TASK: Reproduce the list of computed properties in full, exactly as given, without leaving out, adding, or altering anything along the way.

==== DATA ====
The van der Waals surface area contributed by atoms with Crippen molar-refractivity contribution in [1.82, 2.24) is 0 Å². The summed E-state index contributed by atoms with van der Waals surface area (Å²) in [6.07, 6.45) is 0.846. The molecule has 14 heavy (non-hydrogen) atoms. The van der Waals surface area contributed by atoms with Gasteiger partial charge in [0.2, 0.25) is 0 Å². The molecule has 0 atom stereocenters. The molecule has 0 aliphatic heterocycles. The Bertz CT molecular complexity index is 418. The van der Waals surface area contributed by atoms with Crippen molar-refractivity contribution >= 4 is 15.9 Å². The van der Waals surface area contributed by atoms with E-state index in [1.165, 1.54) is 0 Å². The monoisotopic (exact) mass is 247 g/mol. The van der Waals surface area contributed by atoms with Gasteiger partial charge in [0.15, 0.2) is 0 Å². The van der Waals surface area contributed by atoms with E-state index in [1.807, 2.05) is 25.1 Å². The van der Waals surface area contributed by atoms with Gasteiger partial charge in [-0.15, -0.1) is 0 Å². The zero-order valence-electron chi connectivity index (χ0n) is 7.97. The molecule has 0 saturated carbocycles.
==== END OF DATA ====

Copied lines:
The van der Waals surface area contributed by atoms with Crippen molar-refractivity contribution in [1.82, 2.24) is 0 Å². The summed E-state index contributed by atoms with van der Waals surface area (Å²) in [6.07, 6.45) is 0.846. The molecule has 14 heavy (non-hydrogen) atoms. The van der Waals surface area contributed by atoms with Gasteiger partial charge in [0.2, 0.25) is 0 Å². The molecule has 0 atom stereocenters. The molecule has 0 aliphatic heterocycles. The Bertz CT molecular complexity index is 418. The van der Waals surface area contributed by atoms with Crippen molar-refractivity contribution >= 4 is 15.9 Å². The van der Waals surface area contributed by atoms with E-state index in [1.165, 1.54) is 0 Å². The monoisotopic (exact) mass is 247 g/mol. The van der Waals surface area contributed by atoms with Gasteiger partial charge in [0.15, 0.2) is 0 Å². The van der Waals surface area contributed by atoms with E-state index in [1.807, 2.05) is 25.1 Å². The van der Waals surface area contributed by atoms with Gasteiger partial charge in [-0.15, -0.1) is 0 Å². The zero-order valence-electron chi connectivity index (χ0n) is 7.97. The molecule has 0 saturated carbocycles.